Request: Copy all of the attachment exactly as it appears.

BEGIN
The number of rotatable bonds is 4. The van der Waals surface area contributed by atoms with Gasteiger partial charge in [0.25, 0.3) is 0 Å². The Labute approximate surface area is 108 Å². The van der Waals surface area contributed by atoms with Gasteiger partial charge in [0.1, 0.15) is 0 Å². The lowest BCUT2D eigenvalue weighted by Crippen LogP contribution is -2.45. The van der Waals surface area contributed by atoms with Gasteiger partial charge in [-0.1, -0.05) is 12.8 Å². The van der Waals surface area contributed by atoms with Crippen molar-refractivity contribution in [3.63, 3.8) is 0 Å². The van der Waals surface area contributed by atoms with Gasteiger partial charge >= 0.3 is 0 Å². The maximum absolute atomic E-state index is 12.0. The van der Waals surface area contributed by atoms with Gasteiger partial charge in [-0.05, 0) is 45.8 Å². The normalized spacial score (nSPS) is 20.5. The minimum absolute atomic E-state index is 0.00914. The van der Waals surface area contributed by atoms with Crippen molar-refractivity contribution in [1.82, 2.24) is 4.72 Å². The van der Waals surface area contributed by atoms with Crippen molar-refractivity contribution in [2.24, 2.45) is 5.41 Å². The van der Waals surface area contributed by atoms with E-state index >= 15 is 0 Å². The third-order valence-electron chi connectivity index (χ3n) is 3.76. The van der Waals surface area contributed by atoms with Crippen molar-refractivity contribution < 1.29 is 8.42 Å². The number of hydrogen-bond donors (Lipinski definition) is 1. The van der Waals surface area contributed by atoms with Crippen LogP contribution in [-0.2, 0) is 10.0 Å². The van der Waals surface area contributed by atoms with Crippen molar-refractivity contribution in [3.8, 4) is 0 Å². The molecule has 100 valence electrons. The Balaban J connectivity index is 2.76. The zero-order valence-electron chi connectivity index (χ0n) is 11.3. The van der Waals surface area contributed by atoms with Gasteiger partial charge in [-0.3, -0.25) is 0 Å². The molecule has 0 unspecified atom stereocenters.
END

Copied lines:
The number of rotatable bonds is 4. The van der Waals surface area contributed by atoms with Gasteiger partial charge in [0.25, 0.3) is 0 Å². The Labute approximate surface area is 108 Å². The van der Waals surface area contributed by atoms with Gasteiger partial charge in [0.1, 0.15) is 0 Å². The lowest BCUT2D eigenvalue weighted by Crippen LogP contribution is -2.45. The van der Waals surface area contributed by atoms with Gasteiger partial charge in [-0.1, -0.05) is 12.8 Å². The van der Waals surface area contributed by atoms with Crippen molar-refractivity contribution in [3.63, 3.8) is 0 Å². The van der Waals surface area contributed by atoms with Gasteiger partial charge >= 0.3 is 0 Å². The maximum absolute atomic E-state index is 12.0. The van der Waals surface area contributed by atoms with Gasteiger partial charge in [-0.05, 0) is 45.8 Å². The normalized spacial score (nSPS) is 20.5. The minimum absolute atomic E-state index is 0.00914. The van der Waals surface area contributed by atoms with Crippen molar-refractivity contribution in [1.82, 2.24) is 4.72 Å². The van der Waals surface area contributed by atoms with Crippen molar-refractivity contribution in [2.24, 2.45) is 5.41 Å². The van der Waals surface area contributed by atoms with E-state index >= 15 is 0 Å². The third-order valence-electron chi connectivity index (χ3n) is 3.76. The van der Waals surface area contributed by atoms with Crippen molar-refractivity contribution < 1.29 is 8.42 Å². The number of hydrogen-bond donors (Lipinski definition) is 1. The van der Waals surface area contributed by atoms with Crippen LogP contribution in [-0.2, 0) is 10.0 Å². The van der Waals surface area contributed by atoms with Crippen molar-refractivity contribution in [3.8, 4) is 0 Å². The molecule has 100 valence electrons. The Balaban J connectivity index is 2.76. The zero-order valence-electron chi connectivity index (χ0n) is 11.3. The van der Waals surface area contributed by atoms with Gasteiger partial charge in [-0.3, -0.25) is 0 Å². The molecule has 0 unspecified atom stereocenters.